The 3M54 is similar to earlier, Cold War era Russian anti-ship missiles, like the 3M80 ("Sunburn"), which has a larger warhead (300 kg/660 pounds) and shorter range (120 kilometers). Even older is the P700 ("Shipwreck"), with a 550 kilometers range and 750 kg (1,650 pound) warhead. This missile entered service in the 1980s. The first Russian version of the Tomahawk (3M14) was still in development at the end of the Cold War and was finally put into service by 2001 as a land attack missiles. It took another decade to perfect the anti-ship (3M54) version.

The 2017 upgrade announcement confirms that the 24 P700 missiles (7 tons each) currently carried by the Oscar II (Antey) SSGNs in silos will have those 24 silos replaced with silos that can carry 72 3M54 (Kalibr/P900) cruise missiles that are smaller and weigh two tons. The American Tomahawk approach, the Russians are discovering, is cheaper, more reliable and smaller. That is worth refurbing some late Cold War era SSGNs for.

Back in 2015 the Russians announced that it would spend $180 million each to modernize the eight Oscar II SSGNs in order to extend their service lives twenty years. With the latest announcement that price has gone up to $250 million per Oscar II.

That cost may yet increase because the plan was to upgrade the Oscars with mechanical and electronics upgrades found in the new Yasen class subs. The modernized boats will also have needed and often long delayed) repairs made. What won’t be changed much is the amount of noise these boats make while submerged. The noise is a fatal vulnerability for subs and the new Yasens are having problems with getting all their new gear to work. That is not a surprise because the Russian government has been having major problems with state owned firms that manufacture these warships and their modern weapons.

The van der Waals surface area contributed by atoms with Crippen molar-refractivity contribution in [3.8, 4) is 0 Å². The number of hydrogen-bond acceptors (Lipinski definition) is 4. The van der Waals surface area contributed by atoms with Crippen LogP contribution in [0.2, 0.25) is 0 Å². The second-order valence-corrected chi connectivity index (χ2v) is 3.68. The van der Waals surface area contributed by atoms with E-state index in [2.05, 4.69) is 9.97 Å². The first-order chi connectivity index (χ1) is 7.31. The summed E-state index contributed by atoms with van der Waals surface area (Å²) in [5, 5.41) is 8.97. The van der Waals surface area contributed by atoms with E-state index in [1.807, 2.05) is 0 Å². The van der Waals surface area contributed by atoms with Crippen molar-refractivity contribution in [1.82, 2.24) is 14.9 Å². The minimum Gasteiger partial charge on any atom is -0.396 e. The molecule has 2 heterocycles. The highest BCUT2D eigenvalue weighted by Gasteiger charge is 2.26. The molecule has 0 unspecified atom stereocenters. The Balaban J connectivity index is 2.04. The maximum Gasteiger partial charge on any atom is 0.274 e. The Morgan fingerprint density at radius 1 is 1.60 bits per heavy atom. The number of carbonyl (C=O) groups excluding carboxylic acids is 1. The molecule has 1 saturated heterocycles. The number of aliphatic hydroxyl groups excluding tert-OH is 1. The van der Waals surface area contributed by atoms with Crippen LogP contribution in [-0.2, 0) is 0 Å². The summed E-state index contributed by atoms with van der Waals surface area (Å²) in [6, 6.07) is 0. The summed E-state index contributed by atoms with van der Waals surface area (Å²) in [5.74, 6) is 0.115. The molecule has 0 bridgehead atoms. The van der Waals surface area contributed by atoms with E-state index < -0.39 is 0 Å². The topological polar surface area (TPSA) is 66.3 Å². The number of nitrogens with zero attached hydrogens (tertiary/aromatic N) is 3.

The Russians are responding to the U.S. Navy discovering that, given current sensor (sonar, magnetic, heat, chemical) technology it is possible to detect very quiet submerged diesel-electric sub. This includes the new ones using AIP (Air-Independent Propulsion) systems that allow diesel-electric sub to stay under water, silently, for several weeks at a time. Since 2000 the United States has done a lot of work on improving systems used to detect submerged subs. This included lots of tests on diesel electric and AIP subs that led to many small tweaks to existing sensors on subs and surface ships. AIP boats, in particular, were found to have many vulnerabilities. The AIP technology generated more noise and heat than just using batteries for underwater propulsion. The more the U.S. studied AIP subs in operation the more ways they found these subs could be detected. The passive (listen only) sonar systems in the new Virginia class SSNs (nuclear attack sub) were tweaked considerably to better find diesel-electric and AIP boats. The sensors on the Virginia are also among the best (if not the best) available for finding surface ships or other nuclear subs. But it depended on how noisy the other ships were. Diesel-electric subs operating submerged using battery power are theoretically the quietest. But the older a sub gets the more components become noisy and some diesel-electric sub designs are simply quieter. Even the older and noisier diesel-electric subs tend to be quieter than most nuclear subs, which have to run pumps at all times to circulate cooler water around the hot nuclear reactors. The most recent nuclear sub designs have found more ways to conceal the pump noise along with noise in general. Add that to more effective noise detecting sonar and you have a Western edge that Russia was getting close to matching when the Soviet Union collapsed in 1991. Before 1991 the Russians had managed to steal a lot of the silencing tech and smuggle in special manufacturing equipment to create the quieter components. But all that ended in the 1990s and all the Russians had left were less than a dozen “quiet” nuclear subs that had been completed by 1991. After that Western, especially American, silencing and sensor tech continued to improve, although not as fast as during the Cold War.